Mike
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Callan S.
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« Reply #12 on: October 16, 2005, 01:26:07 AM »

These referee examples are racing ahead to his choices like choosing to close the gap and fight in melee combat, while slipping past the choice of how wide a gap between opponents there was to begin with, the choice that the NPC would have darts and the choice he would have a broadsword. It's understood that an umpire can take off his umpire hat and go field or bat. But what's been given so far is "If the umpire changes role and becomes a player, he's playing and that's gamism". Yes, it is gamism at that point (and I use that in my previous idea, having the GM explicitly shift roles). But that the threads topic is where he continues to wear his umpire hat (for whatever reason), when it's time for him to play now.

I'll give an example, but using a gamist address of challenge to set off a narrativist address of premise, because it's a lot clearer to see the distinction:

The players have decided on the plan that if they do the worst things, things no one else would dream off, that's how they get to the top of the drug empire. And indeed it works well. One day, a rival comes along. The players make the address that they will rape the rivals wife and hold a knife to her throat when he gets home. Then they will make their demands.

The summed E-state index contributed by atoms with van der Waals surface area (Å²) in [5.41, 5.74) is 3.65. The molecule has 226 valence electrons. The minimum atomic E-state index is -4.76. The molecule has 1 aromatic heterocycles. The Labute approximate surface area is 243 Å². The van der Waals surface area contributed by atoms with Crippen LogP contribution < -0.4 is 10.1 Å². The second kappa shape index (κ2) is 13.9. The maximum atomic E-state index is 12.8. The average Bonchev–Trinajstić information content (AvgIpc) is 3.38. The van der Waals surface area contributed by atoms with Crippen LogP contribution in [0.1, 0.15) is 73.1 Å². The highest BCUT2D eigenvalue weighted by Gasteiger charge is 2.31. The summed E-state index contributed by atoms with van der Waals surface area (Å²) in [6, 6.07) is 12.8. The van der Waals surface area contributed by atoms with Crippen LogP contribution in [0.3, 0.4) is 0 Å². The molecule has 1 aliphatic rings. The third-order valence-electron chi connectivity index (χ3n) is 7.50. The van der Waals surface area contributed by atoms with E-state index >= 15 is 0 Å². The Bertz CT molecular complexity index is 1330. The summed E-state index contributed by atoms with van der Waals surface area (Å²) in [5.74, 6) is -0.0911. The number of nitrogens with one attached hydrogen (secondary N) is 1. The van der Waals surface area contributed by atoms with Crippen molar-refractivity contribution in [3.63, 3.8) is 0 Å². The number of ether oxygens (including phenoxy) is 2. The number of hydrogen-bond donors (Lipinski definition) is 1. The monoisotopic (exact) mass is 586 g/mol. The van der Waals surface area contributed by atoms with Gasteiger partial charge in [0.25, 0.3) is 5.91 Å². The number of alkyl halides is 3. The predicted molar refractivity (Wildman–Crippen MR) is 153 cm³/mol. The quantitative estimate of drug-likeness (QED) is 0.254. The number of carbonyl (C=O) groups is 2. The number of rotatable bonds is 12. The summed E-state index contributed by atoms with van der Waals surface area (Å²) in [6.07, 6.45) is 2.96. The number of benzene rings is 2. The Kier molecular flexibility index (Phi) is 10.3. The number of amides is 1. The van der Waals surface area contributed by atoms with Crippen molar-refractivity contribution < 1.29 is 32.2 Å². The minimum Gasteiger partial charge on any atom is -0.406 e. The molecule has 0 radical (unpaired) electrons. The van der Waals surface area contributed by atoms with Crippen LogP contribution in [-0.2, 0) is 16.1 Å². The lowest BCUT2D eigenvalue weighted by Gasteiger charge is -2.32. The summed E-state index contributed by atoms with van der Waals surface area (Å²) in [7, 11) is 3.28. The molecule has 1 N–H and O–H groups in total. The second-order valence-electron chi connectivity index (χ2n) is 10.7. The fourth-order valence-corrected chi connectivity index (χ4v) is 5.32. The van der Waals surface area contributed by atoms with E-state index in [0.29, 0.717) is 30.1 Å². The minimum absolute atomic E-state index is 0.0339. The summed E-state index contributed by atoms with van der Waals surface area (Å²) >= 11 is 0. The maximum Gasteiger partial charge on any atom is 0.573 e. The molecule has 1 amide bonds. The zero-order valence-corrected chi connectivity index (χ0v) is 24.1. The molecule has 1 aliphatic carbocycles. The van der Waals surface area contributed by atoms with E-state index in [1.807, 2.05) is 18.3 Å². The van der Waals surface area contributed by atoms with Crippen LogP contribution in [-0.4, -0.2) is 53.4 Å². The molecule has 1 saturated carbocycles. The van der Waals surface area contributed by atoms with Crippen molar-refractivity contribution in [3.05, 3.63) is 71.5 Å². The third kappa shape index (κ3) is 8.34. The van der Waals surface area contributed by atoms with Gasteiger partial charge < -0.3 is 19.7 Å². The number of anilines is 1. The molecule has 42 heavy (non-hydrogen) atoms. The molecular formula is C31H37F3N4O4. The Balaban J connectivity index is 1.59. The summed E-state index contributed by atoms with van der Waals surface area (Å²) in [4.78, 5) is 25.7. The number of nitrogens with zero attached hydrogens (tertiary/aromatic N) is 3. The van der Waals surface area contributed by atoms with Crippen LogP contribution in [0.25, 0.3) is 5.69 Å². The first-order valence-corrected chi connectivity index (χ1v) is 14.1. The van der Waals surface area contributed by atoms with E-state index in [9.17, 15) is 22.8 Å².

They do. The rival gets home, sees his wife at knife point and after a long, frozen moment, pulls out a gun and shoots his wife dead! Then he shoots the horrified PC's one by one, dead!

"WTF!!!" all the players cry in union at the same time.
"It's what he'd do!", the GM says in surprise at their reaction, and then again in indignant stubborn donkey mode.

Or say the rival doesn't shoot them, but gives into every single demand. It's a complete washout in terms of challenge…he just rolls over to every demand.

"Huh, he'd just give up all the money and power for his wife, without a lick of resistance?", the players say incredulously.
"YES!", says the GM proudly.
"Man, that's boring.", the players announce and the GM proceeds to get bitter about how the players play the wrong way.

Note: You probably realise I'm shamelessly ripping off Kieser Sosays (sp?) background story from the film "The usual suspects".


Clearly, either of these is more than just adjudicating. It's playing. A different game, but still, it's playing.

Why's it harder to see an address of causality occuring? Well, exploration in a gamist agenda is gamism. Exploration in nar agenda is narrativism. That's clear. I think the problem is that address of causality is being lumped in with exploration. In that, exploration in gamism is gamism, yes. And it's thought in the same way that exploration in gamism, that the GM was really excited to say, is just the same. But it aint.

It's that player investment which is the key difference. Take the nar example above (sans OOC chat). This could just as easily be an act of exploration (and thus matching the agenda it's embedded in - gamism). It doesn't have to be an address at all…if the GM isn't invested in it and thus isn't pushing it as an address, it's just plain exploration. What is important is whether the GM/that player is excited about it…it thrills him to say it and it's important to him to say it.